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What does the future hold for the Enterprise Investment Scheme?

One of the UK's longest running investment schemes, the Enterprise Investment Scheme (EIS) was established to encourage investment into early-stage companies.

And with over 26,000 individual companies receiving a combined investment amount of over £16.2 billion since it first started, on this level at least it's hard to argue that the scheme hasn't fulfilled its objective to date. £16.2 billion across 26,000 companies is an average of £600,000 per company. That's an enviable amount of money for any startup or scaleup to have invested into it.

In our upcoming webinar, Norm Peterson (co-founder and CEO, Growth Capital Ventures) and Mark Brownridge (Director General, EISA) will be discussing the merits of the scheme, looking at why it's been such a success over the 25 years since its inception.

Register now: exploring the Enterprise Investment Scheme - over two decades of tax efficient  investing into British businesses

But they'll also be looking at the future of the scheme. The last six months in particular have seen a lot of change - and a lot of discussion around potential change - to the EIS. And although not always a unanimous feeling across the investment industry, these changes can generally been seen as positive ones.

For example, the increased investment limits for 'knowledge intensive' companies under the scheme are aiming to attract more investment into these traditionally higher risk startups. Their potential is considerable, but their reliance on their own Intellectual Property is also where the increased risk can be seen.

Similarly, the recently announced 'risk to capital' condition is set out to stop investment purely for capital preservation. The whole focus of the EIS is to encourage investment into early-stage companies, within which an investment should always be considered a higher risk/higher return strategy. Whilst some EIS investments will be higher risk than others, there should always be a notable risk to the capital invested. This is exactly what the 'risk to capital' condition sets out to ensure - essentially that investors should be investing to back businesses they truly believe in and feel can provide a return in the long term, and not simply to benefit from the tax reliefs whilst keeping their capital somewhat safe.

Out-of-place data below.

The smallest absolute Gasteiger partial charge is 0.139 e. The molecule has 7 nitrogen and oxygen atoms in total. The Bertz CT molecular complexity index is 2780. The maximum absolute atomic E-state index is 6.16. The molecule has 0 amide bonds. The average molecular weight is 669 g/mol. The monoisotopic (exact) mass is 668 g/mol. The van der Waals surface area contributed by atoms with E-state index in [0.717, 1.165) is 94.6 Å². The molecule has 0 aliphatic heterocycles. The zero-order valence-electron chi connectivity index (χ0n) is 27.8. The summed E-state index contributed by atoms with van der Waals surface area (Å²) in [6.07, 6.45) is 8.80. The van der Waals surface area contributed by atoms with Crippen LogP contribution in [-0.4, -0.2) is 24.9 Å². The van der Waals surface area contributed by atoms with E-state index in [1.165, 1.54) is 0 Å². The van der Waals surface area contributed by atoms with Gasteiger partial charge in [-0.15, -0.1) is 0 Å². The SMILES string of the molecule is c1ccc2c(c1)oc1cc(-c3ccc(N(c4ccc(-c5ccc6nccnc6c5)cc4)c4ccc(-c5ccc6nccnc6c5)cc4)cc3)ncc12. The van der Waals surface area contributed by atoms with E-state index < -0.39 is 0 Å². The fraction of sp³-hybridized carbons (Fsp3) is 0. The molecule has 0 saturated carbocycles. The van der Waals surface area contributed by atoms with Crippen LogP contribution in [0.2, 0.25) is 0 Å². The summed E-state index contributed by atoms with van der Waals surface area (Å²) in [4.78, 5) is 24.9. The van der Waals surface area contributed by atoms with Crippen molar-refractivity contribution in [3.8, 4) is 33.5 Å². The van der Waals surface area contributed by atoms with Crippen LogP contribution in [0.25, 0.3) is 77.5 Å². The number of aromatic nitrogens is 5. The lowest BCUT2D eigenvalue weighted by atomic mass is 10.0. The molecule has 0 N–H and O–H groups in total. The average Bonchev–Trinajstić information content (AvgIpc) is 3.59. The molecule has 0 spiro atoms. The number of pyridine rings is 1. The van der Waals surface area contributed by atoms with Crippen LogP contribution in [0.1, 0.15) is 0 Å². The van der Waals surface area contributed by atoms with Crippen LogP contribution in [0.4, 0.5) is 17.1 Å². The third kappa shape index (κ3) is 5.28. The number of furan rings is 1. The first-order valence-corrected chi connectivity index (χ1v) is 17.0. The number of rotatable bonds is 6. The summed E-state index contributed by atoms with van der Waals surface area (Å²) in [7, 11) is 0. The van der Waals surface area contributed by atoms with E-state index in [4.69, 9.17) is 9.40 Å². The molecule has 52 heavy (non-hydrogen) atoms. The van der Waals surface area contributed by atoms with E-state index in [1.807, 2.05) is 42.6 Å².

Read more: what does the new 'risk to capital' condition mean for EIS investors?

With these two points key ones, they could also prove to be just two of many. Take a look around and you can find a variety of pieces exploring what may happen with the EIS over the coming months and years.

Further increases to investment limits in some respects, or decreases in others. An introduction of tax-free dividends for some companies under the EIS has been mentioned as a possibility by the Chancellor of the Exchequer. Changes to the existing tax reliefs and incentives were widely expected in last year's Budget, and whilst they didn't materialise, this could well happen in the future.

Along with its sister scheme the SEIS, the EIS is one of the UK's most beneficial schemes for companies to make use of when they're looking to scale and grow. And it's important, in my eyes at least, that the impact the scheme has had to date isn't ignored and instead, it's used to influence future changes.

But at this stage, no one can say for certain what the future of the EIS holds, but it will undoubtedly be interesting to hear Norm and Mark's thoughts on what changes might be made or additional points introduced, and how these could affect the levels of success we've seen to date with investment into the Enterprise Investment Scheme.

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